Harassment of Health Officials: A Significant Threat to the Public's Health

Michael R. Fraser, PhD, MS


Am J Public Health. 2022;112(5):728-730. 

In This Article

Weakening Public Health Authority

It is a sad state of affairs when those charged with protecting the public are instead disparaged by it. But as sad, unwarranted, and uncivil as the harassment of health officers has been, far more disastrous is the resultant long-term damage to public health authority that has followed. Public discontent with mask mandates and school and business closures catalyzed policymaker backlash against public health authority. By November 2021, almost every state legislature has seen the introduction of a bill to weaken or remove the emergency powers of governors and/or local or state health officials.[11] Successful efforts to reduce the power of public health authorities are a Pyrrhic victory: knee-jerk reactions that incite one's political base but with potentially deadly consequences for all of us when health officials' hands are tied in new outbreaks. These legislative attempts to purportedly check unbalanced executive powers are misguided efforts to score political points and win future elections. They come at the very perilous cost of weakening the ability of health officials to use necessary and important mitigation tools to protect the public from future public health threats. These efforts should concern us all, regardless of political ideology or partisan perspective.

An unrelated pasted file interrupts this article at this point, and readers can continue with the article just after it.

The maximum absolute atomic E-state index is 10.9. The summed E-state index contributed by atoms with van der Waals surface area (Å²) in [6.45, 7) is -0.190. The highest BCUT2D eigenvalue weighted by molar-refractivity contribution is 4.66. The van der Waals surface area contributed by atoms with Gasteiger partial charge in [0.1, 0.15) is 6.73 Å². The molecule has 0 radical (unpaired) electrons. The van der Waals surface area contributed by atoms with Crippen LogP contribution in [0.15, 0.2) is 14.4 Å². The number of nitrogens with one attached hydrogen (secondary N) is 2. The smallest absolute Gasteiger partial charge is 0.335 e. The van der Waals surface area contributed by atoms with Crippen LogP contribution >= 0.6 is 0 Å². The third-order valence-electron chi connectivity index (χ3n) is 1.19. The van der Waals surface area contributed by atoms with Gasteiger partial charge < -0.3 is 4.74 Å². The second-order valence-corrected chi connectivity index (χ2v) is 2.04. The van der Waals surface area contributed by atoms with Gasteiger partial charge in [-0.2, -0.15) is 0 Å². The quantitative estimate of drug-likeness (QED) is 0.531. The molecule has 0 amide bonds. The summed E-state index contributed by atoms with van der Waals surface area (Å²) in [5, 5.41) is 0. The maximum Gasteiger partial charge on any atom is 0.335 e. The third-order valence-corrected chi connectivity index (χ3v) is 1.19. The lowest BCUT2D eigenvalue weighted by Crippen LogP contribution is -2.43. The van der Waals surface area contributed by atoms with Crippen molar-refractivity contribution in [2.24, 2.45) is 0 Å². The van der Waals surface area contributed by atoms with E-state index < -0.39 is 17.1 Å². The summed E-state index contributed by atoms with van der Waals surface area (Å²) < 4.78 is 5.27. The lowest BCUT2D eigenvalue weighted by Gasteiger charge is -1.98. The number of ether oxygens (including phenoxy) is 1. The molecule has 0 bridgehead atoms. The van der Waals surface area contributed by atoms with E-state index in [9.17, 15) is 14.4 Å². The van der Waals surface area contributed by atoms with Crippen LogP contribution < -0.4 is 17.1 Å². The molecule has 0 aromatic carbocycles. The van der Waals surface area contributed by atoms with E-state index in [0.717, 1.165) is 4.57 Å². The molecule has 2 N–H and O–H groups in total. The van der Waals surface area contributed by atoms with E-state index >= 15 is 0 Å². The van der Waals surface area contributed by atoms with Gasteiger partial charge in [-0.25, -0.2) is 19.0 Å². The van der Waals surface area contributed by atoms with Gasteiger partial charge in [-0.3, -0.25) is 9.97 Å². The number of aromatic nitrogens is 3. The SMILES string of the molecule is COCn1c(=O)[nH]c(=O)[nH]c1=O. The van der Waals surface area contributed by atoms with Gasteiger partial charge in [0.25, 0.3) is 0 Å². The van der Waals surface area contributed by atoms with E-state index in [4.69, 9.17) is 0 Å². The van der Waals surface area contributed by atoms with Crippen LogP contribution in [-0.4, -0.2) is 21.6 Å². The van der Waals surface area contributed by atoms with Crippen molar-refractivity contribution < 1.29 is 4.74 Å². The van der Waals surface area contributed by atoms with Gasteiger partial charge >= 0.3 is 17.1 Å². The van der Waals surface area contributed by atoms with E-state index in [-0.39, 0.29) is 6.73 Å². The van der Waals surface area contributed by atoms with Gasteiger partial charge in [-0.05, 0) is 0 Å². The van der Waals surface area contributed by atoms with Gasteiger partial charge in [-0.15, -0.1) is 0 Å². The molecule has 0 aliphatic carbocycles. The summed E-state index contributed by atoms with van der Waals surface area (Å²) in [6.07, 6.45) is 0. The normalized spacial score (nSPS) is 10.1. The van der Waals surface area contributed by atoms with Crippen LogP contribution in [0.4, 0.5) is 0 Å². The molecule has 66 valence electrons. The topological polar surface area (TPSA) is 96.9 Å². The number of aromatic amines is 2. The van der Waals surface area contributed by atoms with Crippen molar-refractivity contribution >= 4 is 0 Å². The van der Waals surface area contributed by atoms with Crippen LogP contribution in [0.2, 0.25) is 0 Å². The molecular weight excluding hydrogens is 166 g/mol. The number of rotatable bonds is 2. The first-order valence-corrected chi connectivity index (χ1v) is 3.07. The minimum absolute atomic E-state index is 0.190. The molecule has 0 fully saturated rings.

Leading a state or territorial health department is not an easy job on a typical day, let alone during a pandemic. Who would want the position when you may face legislative roadblocks to your every move to protect the public's health and relentless social media trolling in the best of times, and death threats in the worst? Add to the mix "moral injury," a term used to describe the cognitive harm experienced when what we think is right and helpful is viewed by others as wrong and harmful, and our ability to recruit and retain health officials in the future may be seriously compromised. Ward et al. describe the number of voluntary resignations and transitions in health department leadership during their study period. Although not explicitly stated, many were most likely a result of the cognitive stress and moral strain of repeatedly trying to do the right thing and being punished for it. Moral injury, typically reserved for the experience of soldiers returning from war, is now common in the public health workforce. This might also partly explain why a significant percentage of public health workers reported experiencing a serious mental health condition, including depression, anxiety, and suicidal ideation, alongside the COVID-19 pandemic.[12]